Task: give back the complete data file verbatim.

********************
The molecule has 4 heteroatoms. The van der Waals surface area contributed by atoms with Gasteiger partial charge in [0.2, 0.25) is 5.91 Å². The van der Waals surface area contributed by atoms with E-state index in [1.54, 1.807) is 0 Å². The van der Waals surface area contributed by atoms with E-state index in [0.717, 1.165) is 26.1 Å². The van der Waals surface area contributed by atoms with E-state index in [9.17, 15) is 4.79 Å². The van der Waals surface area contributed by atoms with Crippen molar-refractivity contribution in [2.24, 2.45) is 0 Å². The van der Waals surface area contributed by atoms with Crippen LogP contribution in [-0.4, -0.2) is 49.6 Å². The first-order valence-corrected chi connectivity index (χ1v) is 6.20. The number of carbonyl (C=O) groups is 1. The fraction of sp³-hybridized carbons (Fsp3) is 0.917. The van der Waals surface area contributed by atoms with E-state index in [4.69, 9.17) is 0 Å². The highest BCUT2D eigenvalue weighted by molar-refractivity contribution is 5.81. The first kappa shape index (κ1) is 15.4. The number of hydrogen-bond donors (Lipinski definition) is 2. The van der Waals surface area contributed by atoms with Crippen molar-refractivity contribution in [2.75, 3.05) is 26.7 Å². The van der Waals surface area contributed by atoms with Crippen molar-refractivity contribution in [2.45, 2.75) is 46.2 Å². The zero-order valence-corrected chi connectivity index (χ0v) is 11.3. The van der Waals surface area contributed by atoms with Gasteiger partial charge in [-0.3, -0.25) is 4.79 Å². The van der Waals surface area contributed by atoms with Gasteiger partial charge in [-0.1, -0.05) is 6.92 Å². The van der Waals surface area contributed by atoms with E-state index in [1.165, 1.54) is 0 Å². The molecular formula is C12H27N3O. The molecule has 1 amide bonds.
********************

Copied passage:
The molecule has 4 heteroatoms. The van der Waals surface area contributed by atoms with Gasteiger partial charge in [0.2, 0.25) is 5.91 Å². The van der Waals surface area contributed by atoms with E-state index in [1.54, 1.807) is 0 Å². The van der Waals surface area contributed by atoms with E-state index in [0.717, 1.165) is 26.1 Å². The van der Waals surface area contributed by atoms with E-state index in [9.17, 15) is 4.79 Å². The van der Waals surface area contributed by atoms with Crippen molar-refractivity contribution in [2.24, 2.45) is 0 Å². The van der Waals surface area contributed by atoms with Crippen LogP contribution in [-0.4, -0.2) is 49.6 Å². The first-order valence-corrected chi connectivity index (χ1v) is 6.20. The number of carbonyl (C=O) groups is 1. The fraction of sp³-hybridized carbons (Fsp3) is 0.917. The van der Waals surface area contributed by atoms with E-state index in [4.69, 9.17) is 0 Å². The highest BCUT2D eigenvalue weighted by molar-refractivity contribution is 5.81. The first kappa shape index (κ1) is 15.4. The number of hydrogen-bond donors (Lipinski definition) is 2. The van der Waals surface area contributed by atoms with Crippen molar-refractivity contribution in [2.75, 3.05) is 26.7 Å². The van der Waals surface area contributed by atoms with Crippen molar-refractivity contribution in [2.45, 2.75) is 46.2 Å². The zero-order valence-corrected chi connectivity index (χ0v) is 11.3. The van der Waals surface area contributed by atoms with Gasteiger partial charge in [-0.3, -0.25) is 4.79 Å². The van der Waals surface area contributed by atoms with Gasteiger partial charge in [-0.1, -0.05) is 6.92 Å². The van der Waals surface area contributed by atoms with E-state index in [1.165, 1.54) is 0 Å². The molecular formula is C12H27N3O. The molecule has 1 amide bonds.